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The Built-In Hashtable

Java provides an implementation of the Table ADT called Hashtable. It is in the java.util package. Later in the chapter we'll see why it is called Hashtable.

To demonstrate the use of the Hashtable we'll write a short program that traverses a String and counts the number of times each word appears.

We'll create a new class called WordCount that will build the Table and then print its contents. Naturally, each WordCount object contains a Hashtable:

public class WordCount {
    Hashtable ht;

    public WordCount () {
        ht = new Hashtable ();

The only public methods for WordCount are processLine, which takes a String and adds its words to the Table, and print, which prints the results at the end.

processLine breaks the String into words using a StringTokenizer and passes each word to processWord.

    public void processLine (String s) {
        StringTokenizer st = new StringTokenizer (s, " ,.");
        while (st.hasMoreTokens()) {
            String word = st.nextToken();
            processWord (word.toLowerCase ());

The interesting work is in processWord.

    public void processWord (String word) {
        if (ht.containsKey (word)) {
            Integer i = (Integer) ht.get (word);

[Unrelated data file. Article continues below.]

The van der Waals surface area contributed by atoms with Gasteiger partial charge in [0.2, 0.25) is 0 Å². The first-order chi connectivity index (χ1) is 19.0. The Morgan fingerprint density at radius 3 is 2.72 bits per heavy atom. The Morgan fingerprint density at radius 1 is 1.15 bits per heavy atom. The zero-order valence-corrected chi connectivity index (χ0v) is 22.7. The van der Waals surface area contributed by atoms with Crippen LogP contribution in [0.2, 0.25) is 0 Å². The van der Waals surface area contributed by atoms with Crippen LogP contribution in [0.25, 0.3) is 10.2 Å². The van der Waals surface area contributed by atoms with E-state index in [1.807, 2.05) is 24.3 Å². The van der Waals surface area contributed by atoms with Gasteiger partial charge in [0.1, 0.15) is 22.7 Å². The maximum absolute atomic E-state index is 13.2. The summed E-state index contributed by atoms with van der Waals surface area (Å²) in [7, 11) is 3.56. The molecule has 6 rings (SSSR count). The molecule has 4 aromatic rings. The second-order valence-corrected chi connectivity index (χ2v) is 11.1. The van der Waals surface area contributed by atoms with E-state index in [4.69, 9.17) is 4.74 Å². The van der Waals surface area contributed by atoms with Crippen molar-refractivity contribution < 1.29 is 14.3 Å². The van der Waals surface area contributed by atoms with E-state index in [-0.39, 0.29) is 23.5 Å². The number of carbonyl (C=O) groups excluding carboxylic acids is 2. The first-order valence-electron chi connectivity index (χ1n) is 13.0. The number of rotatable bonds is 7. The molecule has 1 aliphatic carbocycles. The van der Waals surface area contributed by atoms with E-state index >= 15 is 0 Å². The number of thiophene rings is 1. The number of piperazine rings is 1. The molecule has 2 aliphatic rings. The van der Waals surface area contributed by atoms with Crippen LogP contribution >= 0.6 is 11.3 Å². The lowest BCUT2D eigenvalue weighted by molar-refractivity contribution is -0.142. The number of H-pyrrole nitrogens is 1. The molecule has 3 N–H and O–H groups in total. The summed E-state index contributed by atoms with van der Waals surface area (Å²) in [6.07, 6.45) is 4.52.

Integer j = new Integer (i.intValue() + 1);
            ht.put (word, j);
        } else {
            ht.put (word, new Integer (1));

If the word is already in the table, we get its counter, increment it, and put the new value. Otherwise, we just put a new entry in the table with the counter set to 1.

To print the entries in the table, we need to be able to traverse the keys in the table. Fortunately, the Hashtable implementation provides a method, keys, that returns an Enumeration object we can use. Enumerations are very similar to the Iterators we saw in Section 17.11. Both are abstract classes in the java.util package; you should review the documentation of both. Here's how to use keys to print the contents of the Hashtable:

    public void print () {
        Enumeration enum = ht.keys ();
        while (enum.hasMoreElements ()) {
            String key = (String) enum.nextElement ();
            Integer value = (Integer) ht.get (key);
            System.out.println ("{ " + key + ", " + value + " }");

Each of the elements of the Enumeration is an Object, but since we know they are keys, we typecast them to be Strings. When we get the values from the Table, they are also Objects, but we know they are counters, so we typecast them to be Integers.

Finally, to count the words in a string:

        WordCount wc = new WordCount ();
        wc.processLine ("da doo ron ron ron, da doo ron ron");
        wc.print ();

The output is

{ ron, 5 }
{ doo, 2 }
{ da, 2 }

The elements of the Enumeration are not in any particular order. The only guarantee is that all the keys in the table will appear.

Last Update: 2011-01-24